Parents Urged To Be Authoritative Role Models During “Teen Driver Safety Week”

NJ Division of Highway Traffic Safety Acting Director Gary Poedubicky

NJ Division of Highway Traffic Safety Acting Director Gary Poedubicky

TRENTON – Motor vehicle crashes are the number one killer of young people in New Jersey and the Division of Highway Traffic Safety is urging parents of young drivers to take control of the car keys during “Teen Driver Safety Week”, which runs from Oct. 20 to 26.

Two hundred and sixteen people between the ages of 17 and 20 were killed on New Jersey’s roadways in a five-year span from 2008 to 2012. In that same time period, more than 113,000 drivers 20 and under were injured in motor vehicle fatalities.

“Parents have spent their entire lives trying to protect their kids, but then they hand their teens the keys to a 2-ton machine, and expect them to know what to do,” said Division of Highway Traffic Safety Acting Director Gary Poedubicky. “We want to remind parents that they still have a lot to teach their teen drivers, and they should talk it out and always set the rules before their teens and young drivers hit the road.”

“Share The Keys”, an evidence-based, data-driven safe driving orientation for parents and teens, was developed by Kean University in partnership with the Division of Highway Traffic Safety. The orientation brings parents and teens together as a joint audience empowering them with information, resources and tools to cultivate safe driving attitudes and behavior.

“Share the Keys” is approximately 90 minutes in length and designed for parents and their teens in the pre-permit or permit state of licensure (parents and their teens already holding a probationary license will also benefit). The orientation is presented by trained facilitators in community-based settings (i.e. schools, libraries) and can be linked to classroom driver education programs and back-to-school nights.

The orientation has five key objectives:

  • Understanding the Graduated Driver License (GDL) –The GDL is the most effective tool in reducing teen driver crashes, injuries and deaths. It’s imperative that both parents and teens fully understand the law in order to benefit from its lifesaving restrictions.
  • Being a Good Role Model — Researchers have found that teens mimic their parent’s driving behaviors. Parents can effectively reduce their teen’s crash risk by adopting safe driving practices such as obeying the speed limit and avoiding distractions.
  • Effectively Enforcing the GDL at Home – Forty percent of all teen fatal crashes occur after 9pm and teens with just one passenger have nearly twice the risk of being involved in a fatal crash than those who drive alone. By enforcing these two restrictions of the GDL parents minimize their teen’s exposure to crash risk.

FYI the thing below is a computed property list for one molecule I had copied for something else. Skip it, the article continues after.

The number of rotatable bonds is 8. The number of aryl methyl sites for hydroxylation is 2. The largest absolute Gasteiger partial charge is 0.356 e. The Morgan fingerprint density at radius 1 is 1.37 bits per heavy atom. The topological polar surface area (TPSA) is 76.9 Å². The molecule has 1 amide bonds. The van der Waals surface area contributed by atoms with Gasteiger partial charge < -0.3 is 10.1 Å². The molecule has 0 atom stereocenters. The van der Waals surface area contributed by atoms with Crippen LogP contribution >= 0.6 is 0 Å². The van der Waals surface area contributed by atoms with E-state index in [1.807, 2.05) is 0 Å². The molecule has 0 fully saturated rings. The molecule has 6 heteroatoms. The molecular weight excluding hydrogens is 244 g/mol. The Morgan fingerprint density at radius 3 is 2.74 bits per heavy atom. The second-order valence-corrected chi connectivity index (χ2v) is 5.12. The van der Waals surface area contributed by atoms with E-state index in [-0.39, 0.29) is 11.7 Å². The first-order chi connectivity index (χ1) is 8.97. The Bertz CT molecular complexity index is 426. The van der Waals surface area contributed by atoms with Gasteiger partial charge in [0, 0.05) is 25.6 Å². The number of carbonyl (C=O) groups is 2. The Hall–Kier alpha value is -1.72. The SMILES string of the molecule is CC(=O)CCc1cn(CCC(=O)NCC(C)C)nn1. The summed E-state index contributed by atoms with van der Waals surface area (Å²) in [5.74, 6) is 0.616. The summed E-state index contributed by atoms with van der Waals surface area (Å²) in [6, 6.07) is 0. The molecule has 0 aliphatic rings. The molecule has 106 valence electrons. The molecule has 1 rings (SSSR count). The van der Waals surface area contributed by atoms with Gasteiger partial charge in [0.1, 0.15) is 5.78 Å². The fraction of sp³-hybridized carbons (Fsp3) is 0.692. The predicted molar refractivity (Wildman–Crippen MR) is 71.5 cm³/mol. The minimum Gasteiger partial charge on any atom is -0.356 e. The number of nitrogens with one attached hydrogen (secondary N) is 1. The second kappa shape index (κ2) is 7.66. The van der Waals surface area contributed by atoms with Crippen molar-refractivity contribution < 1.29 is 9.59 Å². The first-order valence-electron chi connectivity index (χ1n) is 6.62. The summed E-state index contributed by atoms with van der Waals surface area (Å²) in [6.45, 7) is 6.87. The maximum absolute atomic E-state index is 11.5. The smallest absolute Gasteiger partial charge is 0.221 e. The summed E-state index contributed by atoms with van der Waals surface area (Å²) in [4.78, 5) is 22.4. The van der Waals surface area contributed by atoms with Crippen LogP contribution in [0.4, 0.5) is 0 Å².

• Increasing Practice Driving Hours – During the first 12-24 months of driving, teens are at the greatest risk for being involved in a crash. Since crash risk decreases with driving experience, it’s crucial that parents fit in at least one hour per week of practice driving with their teen driver.
  • Controlling the Keys — Research by Children’s Hospital of Philadelphia revealed that teens who requested permission to use the car were half as likely to be involved in crashes when compared to teens that had primary access. Parents can establish a verbal contract with their teens by asking them where they are going, who they are going with and when they will be back.

Motor vehicle crashes are the leading cause of death for 14- to 18-year-olds in the United States. In 2011, 2,105 teen drivers were involved in fatal crashes. Almost half (45 percent) of those teen drivers died in the crashes. Over half of the teen occupants of passenger vehicles who died were unrestrained.

Even though they cannot legally purchase or possess alcohol, nationally in 2011, 27 percent of teen drivers killed had some level of alcohol in their systems. Teens are also the age group most likely to be distracted by texting or dialing on cell phones while driving, creating dangerous consequences. In 2011, 270 people were killed in crashes involving distracted teen drivers.

For more information about “Share the Keys” and how to bring the program to your school or community, visit the Division’s web site at

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